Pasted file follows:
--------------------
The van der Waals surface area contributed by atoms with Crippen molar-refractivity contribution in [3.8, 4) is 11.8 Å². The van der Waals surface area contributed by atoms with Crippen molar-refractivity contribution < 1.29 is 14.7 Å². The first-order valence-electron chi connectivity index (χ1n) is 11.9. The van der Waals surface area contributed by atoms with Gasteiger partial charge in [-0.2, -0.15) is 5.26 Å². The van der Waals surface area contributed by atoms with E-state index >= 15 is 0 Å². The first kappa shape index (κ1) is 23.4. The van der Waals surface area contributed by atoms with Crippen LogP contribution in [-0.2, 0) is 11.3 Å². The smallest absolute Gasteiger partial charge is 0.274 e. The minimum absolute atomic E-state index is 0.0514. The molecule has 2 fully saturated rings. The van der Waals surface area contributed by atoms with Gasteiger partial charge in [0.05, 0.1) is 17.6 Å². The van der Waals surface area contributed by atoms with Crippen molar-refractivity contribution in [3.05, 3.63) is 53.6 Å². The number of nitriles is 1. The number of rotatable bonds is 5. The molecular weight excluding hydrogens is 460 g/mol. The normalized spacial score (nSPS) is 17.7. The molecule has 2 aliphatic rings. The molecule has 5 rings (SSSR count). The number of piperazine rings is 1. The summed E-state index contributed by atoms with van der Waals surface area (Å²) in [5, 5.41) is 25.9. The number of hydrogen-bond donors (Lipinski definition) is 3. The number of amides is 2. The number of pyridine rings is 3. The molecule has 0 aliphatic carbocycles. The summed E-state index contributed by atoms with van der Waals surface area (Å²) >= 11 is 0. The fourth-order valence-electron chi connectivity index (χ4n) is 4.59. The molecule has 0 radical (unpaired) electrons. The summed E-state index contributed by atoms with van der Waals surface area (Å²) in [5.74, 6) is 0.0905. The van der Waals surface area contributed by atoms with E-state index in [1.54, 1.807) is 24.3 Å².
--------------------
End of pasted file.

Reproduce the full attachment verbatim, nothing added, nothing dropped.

The van der Waals surface area contributed by atoms with Crippen molar-refractivity contribution in [3.8, 4) is 11.8 Å². The van der Waals surface area contributed by atoms with Crippen molar-refractivity contribution < 1.29 is 14.7 Å². The first-order valence-electron chi connectivity index (χ1n) is 11.9. The van der Waals surface area contributed by atoms with Gasteiger partial charge in [-0.2, -0.15) is 5.26 Å². The van der Waals surface area contributed by atoms with E-state index >= 15 is 0 Å². The first kappa shape index (κ1) is 23.4. The van der Waals surface area contributed by atoms with Crippen LogP contribution in [-0.2, 0) is 11.3 Å². The smallest absolute Gasteiger partial charge is 0.274 e. The minimum absolute atomic E-state index is 0.0514. The molecule has 2 fully saturated rings. The van der Waals surface area contributed by atoms with Gasteiger partial charge in [0.05, 0.1) is 17.6 Å². The van der Waals surface area contributed by atoms with Crippen molar-refractivity contribution in [3.05, 3.63) is 53.6 Å². The number of nitriles is 1. The number of rotatable bonds is 5. The molecular weight excluding hydrogens is 460 g/mol. The normalized spacial score (nSPS) is 17.7. The molecule has 2 aliphatic rings. The molecule has 5 rings (SSSR count). The number of piperazine rings is 1. The summed E-state index contributed by atoms with van der Waals surface area (Å²) in [5, 5.41) is 25.9. The number of hydrogen-bond donors (Lipinski definition) is 3. The number of amides is 2. The number of pyridine rings is 3. The molecule has 0 aliphatic carbocycles. The summed E-state index contributed by atoms with van der Waals surface area (Å²) >= 11 is 0. The fourth-order valence-electron chi connectivity index (χ4n) is 4.59. The molecule has 0 radical (unpaired) electrons. The summed E-state index contributed by atoms with van der Waals surface area (Å²) in [5.74, 6) is 0.0905. The van der Waals surface area contributed by atoms with E-state index in [1.54, 1.807) is 24.3 Å².